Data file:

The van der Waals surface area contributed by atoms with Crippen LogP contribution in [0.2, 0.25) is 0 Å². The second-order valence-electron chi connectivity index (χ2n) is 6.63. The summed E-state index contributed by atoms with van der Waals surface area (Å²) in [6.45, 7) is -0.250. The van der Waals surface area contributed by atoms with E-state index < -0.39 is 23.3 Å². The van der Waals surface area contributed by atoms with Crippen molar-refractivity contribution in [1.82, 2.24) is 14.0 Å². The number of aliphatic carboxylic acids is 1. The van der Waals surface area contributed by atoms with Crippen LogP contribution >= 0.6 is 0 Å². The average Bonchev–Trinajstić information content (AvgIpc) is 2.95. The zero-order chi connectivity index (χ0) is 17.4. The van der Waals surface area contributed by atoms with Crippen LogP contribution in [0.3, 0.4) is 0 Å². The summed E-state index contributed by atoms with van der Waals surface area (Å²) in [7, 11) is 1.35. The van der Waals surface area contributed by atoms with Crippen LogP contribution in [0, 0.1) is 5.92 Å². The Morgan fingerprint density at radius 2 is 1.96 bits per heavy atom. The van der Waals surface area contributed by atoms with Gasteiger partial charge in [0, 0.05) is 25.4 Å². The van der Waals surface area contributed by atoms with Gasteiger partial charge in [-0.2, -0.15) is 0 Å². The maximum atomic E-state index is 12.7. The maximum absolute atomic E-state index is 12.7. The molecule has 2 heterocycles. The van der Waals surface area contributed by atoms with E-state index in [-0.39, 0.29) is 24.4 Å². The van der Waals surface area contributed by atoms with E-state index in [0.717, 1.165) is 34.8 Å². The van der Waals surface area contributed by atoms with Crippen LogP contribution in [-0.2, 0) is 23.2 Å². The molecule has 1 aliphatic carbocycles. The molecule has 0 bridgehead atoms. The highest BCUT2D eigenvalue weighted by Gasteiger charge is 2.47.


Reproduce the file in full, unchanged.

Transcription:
The van der Waals surface area contributed by atoms with Crippen LogP contribution in [0.2, 0.25) is 0 Å². The second-order valence-electron chi connectivity index (χ2n) is 6.63. The summed E-state index contributed by atoms with van der Waals surface area (Å²) in [6.45, 7) is -0.250. The van der Waals surface area contributed by atoms with E-state index < -0.39 is 23.3 Å². The van der Waals surface area contributed by atoms with Crippen molar-refractivity contribution in [1.82, 2.24) is 14.0 Å². The number of aliphatic carboxylic acids is 1. The van der Waals surface area contributed by atoms with Crippen LogP contribution >= 0.6 is 0 Å². The average Bonchev–Trinajstić information content (AvgIpc) is 2.95. The zero-order chi connectivity index (χ0) is 17.4. The van der Waals surface area contributed by atoms with Crippen LogP contribution in [0.3, 0.4) is 0 Å². The summed E-state index contributed by atoms with van der Waals surface area (Å²) in [7, 11) is 1.35. The van der Waals surface area contributed by atoms with Crippen LogP contribution in [0, 0.1) is 5.92 Å². The Morgan fingerprint density at radius 2 is 1.96 bits per heavy atom. The van der Waals surface area contributed by atoms with Gasteiger partial charge in [0, 0.05) is 25.4 Å². The van der Waals surface area contributed by atoms with Gasteiger partial charge in [-0.2, -0.15) is 0 Å². The maximum atomic E-state index is 12.7. The maximum absolute atomic E-state index is 12.7. The molecule has 2 heterocycles. The van der Waals surface area contributed by atoms with E-state index in [-0.39, 0.29) is 24.4 Å². The van der Waals surface area contributed by atoms with E-state index in [0.717, 1.165) is 34.8 Å². The van der Waals surface area contributed by atoms with Crippen LogP contribution in [-0.2, 0) is 23.2 Å². The molecule has 1 aliphatic carbocycles. The molecule has 0 bridgehead atoms. The highest BCUT2D eigenvalue weighted by Gasteiger charge is 2.47.